The lender, which operates in many countries, reported a broadly robust set of figures for its private banking business in Q1, shrugging off some difficult market conditions.
Deutsche Bank yesterday reported that its private banking pre-tax profit in the first three months of 2022 surged by 54 per cent year-on-year to €419 million ($444.5 million), with net revenues rising 2 per cent to €2.2 billion.
The Frankfurt-listed lender said the cost/income ratio of its private bank was 77 per cent at the end of March this year.
Revenues in the private bank for Germany were up 1 per cent, while the international private bank grew revenues by 4 per cent over the prior year quarter. Net new business volumes were €13 billon – predominantly net inflows into investment products of €9 billion and net new client loans of €3 billion – which it said were expected to contribute to revenue growth in future quarters.
In its results, Deutsche Bank highlighted what it is doing in the field of environmental, social and governance (ESG)-related investments. At the private banking arm, it said ESG assets under management rose by €4 billion, while new ESG client lending stood at €1 billion, raising the private bank’s cumulative ESG total to €50 billion.
Along with peers such as Credit Suisse, the bank continued to illustrate its Russian exposures, a situation highlighted by the West’s imposition of sanctions on Moscow after the invasion of Ukraine.
Deutsche Bank said that it continued to cut its Russian credit exposures during the quarter. For example, its gross loan exposure was cut by 5 per cent to €1.3 billion. Net loan exposure fell by 21 per cent to €500 million during the quarter. Additional contingent risk was cut by 35 per cent to €1.0 billion.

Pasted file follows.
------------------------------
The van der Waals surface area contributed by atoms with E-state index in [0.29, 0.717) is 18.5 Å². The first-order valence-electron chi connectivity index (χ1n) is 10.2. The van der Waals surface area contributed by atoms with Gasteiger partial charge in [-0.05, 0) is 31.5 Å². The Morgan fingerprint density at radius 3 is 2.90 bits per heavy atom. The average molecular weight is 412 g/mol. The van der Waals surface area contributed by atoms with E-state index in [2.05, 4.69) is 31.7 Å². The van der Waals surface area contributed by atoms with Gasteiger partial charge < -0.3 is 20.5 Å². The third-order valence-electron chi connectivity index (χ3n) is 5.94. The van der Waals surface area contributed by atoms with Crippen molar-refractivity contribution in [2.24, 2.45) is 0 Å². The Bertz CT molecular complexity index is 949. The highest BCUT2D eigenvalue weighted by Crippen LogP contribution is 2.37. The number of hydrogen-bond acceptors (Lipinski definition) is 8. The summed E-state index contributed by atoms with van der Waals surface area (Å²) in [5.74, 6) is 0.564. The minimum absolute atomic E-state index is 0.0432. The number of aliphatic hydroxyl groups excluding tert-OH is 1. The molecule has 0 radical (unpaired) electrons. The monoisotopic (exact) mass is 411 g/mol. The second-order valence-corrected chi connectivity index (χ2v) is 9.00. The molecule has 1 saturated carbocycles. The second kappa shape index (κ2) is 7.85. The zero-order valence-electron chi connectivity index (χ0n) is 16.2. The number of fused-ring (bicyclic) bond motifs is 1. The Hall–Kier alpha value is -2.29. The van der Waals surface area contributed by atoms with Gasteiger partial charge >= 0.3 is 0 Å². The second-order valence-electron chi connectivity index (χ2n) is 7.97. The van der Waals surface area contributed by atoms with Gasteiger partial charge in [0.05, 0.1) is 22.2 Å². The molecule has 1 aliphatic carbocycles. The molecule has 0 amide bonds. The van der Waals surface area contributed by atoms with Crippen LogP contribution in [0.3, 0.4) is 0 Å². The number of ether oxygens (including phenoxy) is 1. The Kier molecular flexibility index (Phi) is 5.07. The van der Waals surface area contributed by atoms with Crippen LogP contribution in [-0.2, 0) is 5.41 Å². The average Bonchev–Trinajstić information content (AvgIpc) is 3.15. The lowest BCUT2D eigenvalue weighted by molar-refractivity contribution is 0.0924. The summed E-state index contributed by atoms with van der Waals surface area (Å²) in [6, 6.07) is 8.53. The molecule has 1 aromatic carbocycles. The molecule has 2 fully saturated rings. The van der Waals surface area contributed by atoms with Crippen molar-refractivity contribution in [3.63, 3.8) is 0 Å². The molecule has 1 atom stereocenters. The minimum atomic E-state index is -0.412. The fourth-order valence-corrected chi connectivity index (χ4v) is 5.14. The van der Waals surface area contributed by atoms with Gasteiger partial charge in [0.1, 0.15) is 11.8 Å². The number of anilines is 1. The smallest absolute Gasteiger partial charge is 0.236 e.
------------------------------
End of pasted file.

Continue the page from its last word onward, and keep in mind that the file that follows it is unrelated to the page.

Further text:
The whole of Deutsche Bank, covering all divisions, logged pre-tax profit of €1.7 billion for the first quarter of 2022, up 4 per cent year-on-year. Post-tax profit rose 18 per cent to €1.2 billion, the highest quarterly post-tax profit since 2013. This result was achieved despite a 28 per cent increase in Deutsche Bank’s annual bank levies to €730 million, recognised in the first quarter, it said.
Profits rose at the corporate bank, investment bank and the asset management business during Q1 from a year before, Deutsche Bank added.
Shares in Deutsche Bank were down about 3.84 per cent at around 13:00 German time, at €9.73 per share. Some reports (CNBC, 27 April) noted the bank’s warnings of cost pressures ahead.
The Common Equity Tier 1 capital ratio – a standard international measure of a bank’s capital buffer – was 12.8 per cent at the end of March, versus 13.2 per cent at the end of 2021.